You wouldn’t know it because he’s very self-effacing, but my dad’s had a hard life.
He grew up in India with not very much, and left college early to look after his mum and family. In his twenties he decided to come to the UK to better provide for them, and it was here that he met my mum. Soon, he was supporting not just his family back in India, but us too.
Even though he came to the UK with nothing, we never went without. Dad worked hard to give us everything he could, and he always encouraged me to focus on earning an honest living. He wanted me to study hard and he was sometimes quite strict when I was a child, but as an adult I appreciate that it was a good thing. It kept me out of trouble and on the right path, and Dad’s work ethic has always been a positive influence on me.
It wasn’t easy for him. He worked at Heathrow Airport for 25 years, but initially when he arrived in the UK in the 1970s, he found it difficult to get a job because of attitudes towards the way he looked and dressed. As a devoted Sikh, his turban is his crown, but it’s only been later in life that he’s felt he can really be himself in public.
Putting faith in a simple life
Dad’s faith influences everything he does. He lives his life according to the Guru Granth Salib – the Sikh holy scriptures – and closely follows the Sikh values of serving others, being kind and living simply.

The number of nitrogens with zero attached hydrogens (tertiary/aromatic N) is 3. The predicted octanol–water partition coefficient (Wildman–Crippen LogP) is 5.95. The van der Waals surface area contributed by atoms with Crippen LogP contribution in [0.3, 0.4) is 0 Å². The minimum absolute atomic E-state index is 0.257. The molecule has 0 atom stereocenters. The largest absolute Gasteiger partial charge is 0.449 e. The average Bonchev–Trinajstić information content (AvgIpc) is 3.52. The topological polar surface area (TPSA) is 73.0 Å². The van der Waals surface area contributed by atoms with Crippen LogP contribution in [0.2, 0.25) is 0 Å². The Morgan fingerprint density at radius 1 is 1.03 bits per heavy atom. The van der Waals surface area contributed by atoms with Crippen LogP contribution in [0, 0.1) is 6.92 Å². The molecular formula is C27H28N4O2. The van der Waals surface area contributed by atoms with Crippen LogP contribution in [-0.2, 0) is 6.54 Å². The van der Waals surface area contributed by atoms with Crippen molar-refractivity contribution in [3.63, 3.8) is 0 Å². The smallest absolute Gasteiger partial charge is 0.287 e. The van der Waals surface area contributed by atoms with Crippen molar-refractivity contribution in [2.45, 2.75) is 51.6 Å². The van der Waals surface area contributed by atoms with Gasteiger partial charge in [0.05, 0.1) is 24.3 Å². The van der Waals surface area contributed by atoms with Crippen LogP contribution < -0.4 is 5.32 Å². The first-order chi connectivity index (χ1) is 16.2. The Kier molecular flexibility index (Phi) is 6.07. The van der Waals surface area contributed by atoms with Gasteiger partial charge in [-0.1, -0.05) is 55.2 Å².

He’s also passionate about staying active and looking after his health, and believes in living in the moment and never wishing for anything more. In his view, if you can serve a purpose in life and leave a legacy, that’s the best thing you can really do.
Dad has never chased after the high life. He’s never had or wanted the house of his dreams or any kind of luxury, and I think that’s quite a rare quality. Instead, he’s always focused on giving back to others.
That generosity doesn’t end with family and friends. He’s become a father figure not just to me, but to so many people in our community.
A role model for all ages
Dad began skipping in India at the age of six. He started by copying my grandad, who used to skip as part of his exercise routine for the army.
Dad is in his 70s now, but he still carries his skipping rope around with him everywhere – so be prepared if you ever bump into him, because he’ll get you to join in! He’s built up so much stamina and strength and says that he won’t be giving up anytime soon.
Dad wants to leave a legacy behind to others, through motivating younger generations. My parents have started going into schools to show children the benefits of skipping and hula hooping. Promoting positive energy through exercise has always been so important to him.
Dad received the MBE for his fundraising efforts during the pandemic, as well as the online content that helped many people to stay active. He felt very honoured and humbled by it. He never feels proud, and he said he didn’t deserve it, but he did. He is a legend and a huge inspiration. He stands as an example of selflessness and living for other people, and he’s always said he will continue serving others until his last breath.
Relationships and family
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